To make the chicken marinade, combine the lemongrass, garlic, shallot, ginger, vinegar, Sprite, annatto, black pepper, and salt in a large mixing bowl. Whisk to dissolve the salt. Set chicken legs, skin side down, on a cutting board. Working one at a time, cut a ½-inch deep slash along both sides of the thigh bone with a knife. This helps marinate the chicken deeper with flavor. Add the chicken and marinade to a bag and seal, pressing out as much air as possible; turn to coat. Marinate at least 6 hours and up to 12 hours.
Prepare the grill for medium-high indirect heat (for a charcoal grill, bank coals on one side; for a gas grill, leave one or two burners off). Remove the chicken from the marinade and discard the marinade. Secure each piece of chicken with 2 skewers if desired (the skewers will help you maneuver the chicken on the grill without tearing the skin). Season lightly with salt.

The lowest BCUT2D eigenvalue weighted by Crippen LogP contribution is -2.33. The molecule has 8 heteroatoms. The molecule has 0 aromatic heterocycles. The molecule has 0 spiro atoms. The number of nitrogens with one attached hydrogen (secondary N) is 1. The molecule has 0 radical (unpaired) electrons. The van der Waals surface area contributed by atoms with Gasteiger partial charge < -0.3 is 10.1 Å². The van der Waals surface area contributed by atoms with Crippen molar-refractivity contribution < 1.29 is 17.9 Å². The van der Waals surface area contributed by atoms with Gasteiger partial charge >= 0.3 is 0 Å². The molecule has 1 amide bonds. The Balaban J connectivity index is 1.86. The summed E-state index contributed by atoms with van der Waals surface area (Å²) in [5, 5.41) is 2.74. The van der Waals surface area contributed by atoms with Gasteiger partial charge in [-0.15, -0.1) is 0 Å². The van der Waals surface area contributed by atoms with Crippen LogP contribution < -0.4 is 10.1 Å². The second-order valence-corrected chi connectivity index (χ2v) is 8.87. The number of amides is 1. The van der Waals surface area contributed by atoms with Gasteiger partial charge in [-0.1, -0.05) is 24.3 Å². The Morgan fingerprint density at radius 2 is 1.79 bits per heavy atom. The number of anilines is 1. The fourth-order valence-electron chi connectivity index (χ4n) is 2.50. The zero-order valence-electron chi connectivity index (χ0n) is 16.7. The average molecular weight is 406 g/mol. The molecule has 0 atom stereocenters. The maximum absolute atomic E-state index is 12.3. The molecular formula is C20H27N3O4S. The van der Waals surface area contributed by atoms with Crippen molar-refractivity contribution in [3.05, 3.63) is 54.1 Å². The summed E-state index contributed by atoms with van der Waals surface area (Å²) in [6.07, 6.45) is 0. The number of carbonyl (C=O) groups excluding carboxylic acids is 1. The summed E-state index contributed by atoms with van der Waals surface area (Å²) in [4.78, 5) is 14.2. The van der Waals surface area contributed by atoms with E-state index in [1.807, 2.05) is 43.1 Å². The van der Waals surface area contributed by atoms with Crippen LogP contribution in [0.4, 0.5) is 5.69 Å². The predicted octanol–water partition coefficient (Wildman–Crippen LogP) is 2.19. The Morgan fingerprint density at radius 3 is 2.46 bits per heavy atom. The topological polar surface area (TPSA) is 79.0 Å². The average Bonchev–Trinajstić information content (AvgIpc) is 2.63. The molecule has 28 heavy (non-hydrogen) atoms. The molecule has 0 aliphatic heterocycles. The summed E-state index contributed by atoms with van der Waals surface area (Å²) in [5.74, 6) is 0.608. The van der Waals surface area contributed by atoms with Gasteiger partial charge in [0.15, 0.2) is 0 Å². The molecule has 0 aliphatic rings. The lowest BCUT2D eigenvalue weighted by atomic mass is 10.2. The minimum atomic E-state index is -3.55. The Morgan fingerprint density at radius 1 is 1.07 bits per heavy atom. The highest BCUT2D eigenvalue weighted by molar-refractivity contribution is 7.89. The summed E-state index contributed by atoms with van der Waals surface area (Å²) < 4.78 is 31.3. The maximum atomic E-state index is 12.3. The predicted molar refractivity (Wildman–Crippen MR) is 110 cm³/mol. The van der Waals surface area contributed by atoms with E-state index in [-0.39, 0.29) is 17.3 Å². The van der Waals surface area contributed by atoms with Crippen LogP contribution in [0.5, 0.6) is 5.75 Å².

Grill the chicken over hottest side of grill, turning occasionally, until deeply browned and charred in spots, about 5 minutes. Move to cooler side of grill and cover. Continue grilling (covered), basting with achiote oil and turning every 5 minutes or so, until skin is crisp and meat is cooked through, 30–40 minutes longer. Once cooked, baste with more achiote oil for the amber color finish.
Hong Kong Grilled Abalone with Trout Roe
Chef: Henji Cheung of Queen’s English
For Henji Cheung, grilling in his native Hong Kong is a “very simple affair” where seafood is often the star ingredient.